Further, it takes the resources of a state to develop something as complex as a nuclear weapon. (At least, it has so far. But even if someone makes one in his garage some day, he’ll only be able to do so because a state pointed the way — developed the technology upon which manufacture of such a weapon would be based.)

    So, the irony here is, we’re less violent — but if we’d remained savages, we’d still be carrying knives and spears around, and our individual capacities for mayhem would be less.

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  8. Ralph Hightower

    If it Bachman’s belief that “Government is the greatest evil…”, then she should not serve in a government role, as a legislator, president, VP, or judge.

    It appears that Bachman prefers anarchy over civilization. Perhaps, she should move to a country where government doesn’t exist. I suggest Somalia.

    She’s probably not familiar with former British Prime Minister, Winston Churchill or one of his quotes: “It has been said that democracy is the worst form of government except all the others that have been tried.”

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  9. bud

    Modern liberalism is a wonderful, benevolent and effective way to run our country. It is a true force of good in the world. Liberals don’t hate folks who make lots of money we just recognize the obvious fact that most EXTREME wealth is not really earned but is rather a sort of spillover cost to society. We just want these extremely fortunate people who benefit to such an extent to pay their fair share to tweak the economy a bit and make it much, much better for millions who are less fortunate.

    Modern conservatisim on the other hand fails to understand the luck component of the wealthy and tend to favor policies that further skew the economic system in their favor. They seem willing to allow 99% concentration of wealth into the hands of 1% of the people.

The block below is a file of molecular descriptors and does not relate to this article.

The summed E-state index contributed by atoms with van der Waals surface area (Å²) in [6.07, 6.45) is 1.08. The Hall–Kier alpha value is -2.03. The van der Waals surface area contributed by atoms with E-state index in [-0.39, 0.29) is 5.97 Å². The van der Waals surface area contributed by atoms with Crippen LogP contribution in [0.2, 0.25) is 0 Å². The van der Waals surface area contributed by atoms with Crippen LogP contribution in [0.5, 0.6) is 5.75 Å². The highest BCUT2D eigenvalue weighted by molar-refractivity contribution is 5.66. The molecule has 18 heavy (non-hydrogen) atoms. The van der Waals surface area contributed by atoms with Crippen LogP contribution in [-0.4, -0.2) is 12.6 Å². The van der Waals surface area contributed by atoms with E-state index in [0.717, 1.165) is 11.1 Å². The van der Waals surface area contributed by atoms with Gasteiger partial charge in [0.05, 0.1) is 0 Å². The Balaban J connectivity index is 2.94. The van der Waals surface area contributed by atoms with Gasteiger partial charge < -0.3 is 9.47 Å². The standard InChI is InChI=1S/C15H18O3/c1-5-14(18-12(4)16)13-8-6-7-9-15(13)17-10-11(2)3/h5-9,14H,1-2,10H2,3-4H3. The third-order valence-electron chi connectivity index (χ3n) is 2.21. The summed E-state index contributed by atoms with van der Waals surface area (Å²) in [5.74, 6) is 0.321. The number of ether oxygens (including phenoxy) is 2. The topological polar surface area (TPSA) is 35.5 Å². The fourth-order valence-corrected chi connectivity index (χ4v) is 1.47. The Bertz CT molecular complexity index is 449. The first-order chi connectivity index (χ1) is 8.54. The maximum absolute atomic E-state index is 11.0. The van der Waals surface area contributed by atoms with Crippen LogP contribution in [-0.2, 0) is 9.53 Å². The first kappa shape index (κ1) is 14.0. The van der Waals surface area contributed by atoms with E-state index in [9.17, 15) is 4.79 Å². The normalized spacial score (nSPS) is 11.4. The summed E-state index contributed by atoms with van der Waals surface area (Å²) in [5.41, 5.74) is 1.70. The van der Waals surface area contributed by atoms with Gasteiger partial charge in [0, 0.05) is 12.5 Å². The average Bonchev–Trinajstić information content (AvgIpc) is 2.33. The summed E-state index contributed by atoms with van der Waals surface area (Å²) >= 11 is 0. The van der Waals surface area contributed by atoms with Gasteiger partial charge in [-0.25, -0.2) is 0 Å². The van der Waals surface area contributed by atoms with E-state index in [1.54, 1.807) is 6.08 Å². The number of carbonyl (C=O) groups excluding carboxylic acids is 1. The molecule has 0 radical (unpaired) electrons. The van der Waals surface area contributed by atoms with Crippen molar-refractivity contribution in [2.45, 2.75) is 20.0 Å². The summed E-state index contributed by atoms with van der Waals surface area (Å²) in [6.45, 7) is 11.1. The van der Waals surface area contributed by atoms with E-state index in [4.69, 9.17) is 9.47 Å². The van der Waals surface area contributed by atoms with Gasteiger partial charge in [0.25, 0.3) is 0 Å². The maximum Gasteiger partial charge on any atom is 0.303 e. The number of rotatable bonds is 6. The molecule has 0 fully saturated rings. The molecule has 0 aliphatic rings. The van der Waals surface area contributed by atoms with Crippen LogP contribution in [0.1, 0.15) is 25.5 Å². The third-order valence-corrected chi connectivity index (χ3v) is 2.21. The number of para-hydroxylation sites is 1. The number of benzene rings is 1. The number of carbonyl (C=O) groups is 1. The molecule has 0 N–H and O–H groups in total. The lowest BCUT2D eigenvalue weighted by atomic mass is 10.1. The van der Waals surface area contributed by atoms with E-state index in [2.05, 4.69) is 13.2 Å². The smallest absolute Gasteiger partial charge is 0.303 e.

This is not a matter of “hate” or “envy” and certainly not “class warfare”. Rather this is simply an acknowledgement that our great nation can be much greater, stronger and ultimately more prosperous for all Americans. But if the GOP continues it’s income transfer (to the wealthy) politics the whole nation, including the wealthy will one day suffer.

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  10. bud

    To finish my point, it seems that the rise of liberalism was a great force in creating an environment that helped reduce violence. Just look at the very low levels of violence in Europe. The relatively consertative situation in the U.S. has been far less effective in that regard. Given enough time our level of violence is likely to head back up again if the Tea Party gains further power.

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  11. Kathryn Fenner

    It’s Dr. or Professor Pinker. FWIW, he’s a linguist-psychologist. Used to be @ MIT, now at Harvard. He has lived in the People’s Republic of Cambridge (MA) for decades. He’s the linguistic relativist– the one who says good grammar is that which sounds correct to an educated native speaker. He’s not an absolutist, so he might not believe anyone would pull the trigger on the absolute Doomsday weapon.

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  12. Kathy

    Re: Income Redistribution
    I think a $1 trillion transfer (cash, food, housing subsidies, and medical care) to “the poor” in the United States each year might be close to enough. I think a system in which a person who graduates from college and works quite hard has a good chance of attaining the same monthly net income as a person who receives several government subsidies needs to be reconsidered. I believe that we may need more helping hands and less permanent support for able-bodied citizens. I definitely think the topic needs more research and discussion.

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  13. Bart

    Just out of curiosity, could someone please cite one example of a member of the Tea Party committing an act of violence against another person? Has any member pulled out a weapon and shot, stabbed, assaulted, or inflicted injury to anyone you are aware of?

    I’m not addressing unsubstianted charges of inciting another person to commit a violent act, but actual, proveable acts.

    Anyone with veriable facts to share?

    Reply